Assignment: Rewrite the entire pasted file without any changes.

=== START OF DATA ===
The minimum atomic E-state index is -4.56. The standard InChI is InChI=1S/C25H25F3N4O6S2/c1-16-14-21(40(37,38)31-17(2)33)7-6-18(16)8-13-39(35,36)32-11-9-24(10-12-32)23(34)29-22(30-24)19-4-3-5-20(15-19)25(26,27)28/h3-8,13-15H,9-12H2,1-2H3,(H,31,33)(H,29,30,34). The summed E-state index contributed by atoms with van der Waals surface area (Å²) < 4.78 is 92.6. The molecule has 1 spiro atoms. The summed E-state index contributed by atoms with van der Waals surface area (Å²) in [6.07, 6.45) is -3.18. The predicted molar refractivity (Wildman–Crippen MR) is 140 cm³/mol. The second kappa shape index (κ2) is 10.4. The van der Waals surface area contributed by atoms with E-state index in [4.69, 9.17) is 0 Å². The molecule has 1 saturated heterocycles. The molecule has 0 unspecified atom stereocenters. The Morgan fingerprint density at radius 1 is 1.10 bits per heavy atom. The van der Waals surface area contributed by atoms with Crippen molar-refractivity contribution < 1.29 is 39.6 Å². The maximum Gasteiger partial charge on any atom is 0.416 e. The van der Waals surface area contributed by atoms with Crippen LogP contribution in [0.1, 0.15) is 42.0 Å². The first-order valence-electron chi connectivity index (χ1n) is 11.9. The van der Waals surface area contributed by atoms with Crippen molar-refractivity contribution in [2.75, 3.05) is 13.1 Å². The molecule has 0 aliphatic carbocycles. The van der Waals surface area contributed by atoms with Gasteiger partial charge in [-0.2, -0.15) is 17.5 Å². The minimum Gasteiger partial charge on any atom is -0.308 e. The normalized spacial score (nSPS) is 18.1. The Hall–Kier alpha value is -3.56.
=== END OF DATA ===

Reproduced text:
The minimum atomic E-state index is -4.56. The standard InChI is InChI=1S/C25H25F3N4O6S2/c1-16-14-21(40(37,38)31-17(2)33)7-6-18(16)8-13-39(35,36)32-11-9-24(10-12-32)23(34)29-22(30-24)19-4-3-5-20(15-19)25(26,27)28/h3-8,13-15H,9-12H2,1-2H3,(H,31,33)(H,29,30,34). The summed E-state index contributed by atoms with van der Waals surface area (Å²) < 4.78 is 92.6. The molecule has 1 spiro atoms. The summed E-state index contributed by atoms with van der Waals surface area (Å²) in [6.07, 6.45) is -3.18. The predicted molar refractivity (Wildman–Crippen MR) is 140 cm³/mol. The second kappa shape index (κ2) is 10.4. The van der Waals surface area contributed by atoms with E-state index in [4.69, 9.17) is 0 Å². The molecule has 1 saturated heterocycles. The molecule has 0 unspecified atom stereocenters. The Morgan fingerprint density at radius 1 is 1.10 bits per heavy atom. The van der Waals surface area contributed by atoms with Crippen molar-refractivity contribution < 1.29 is 39.6 Å². The maximum Gasteiger partial charge on any atom is 0.416 e. The van der Waals surface area contributed by atoms with Crippen LogP contribution in [0.1, 0.15) is 42.0 Å². The first-order valence-electron chi connectivity index (χ1n) is 11.9. The van der Waals surface area contributed by atoms with Crippen molar-refractivity contribution in [2.75, 3.05) is 13.1 Å². The molecule has 0 aliphatic carbocycles. The van der Waals surface area contributed by atoms with Gasteiger partial charge in [-0.2, -0.15) is 17.5 Å². The minimum Gasteiger partial charge on any atom is -0.308 e. The normalized spacial score (nSPS) is 18.1. The Hall–Kier alpha value is -3.56.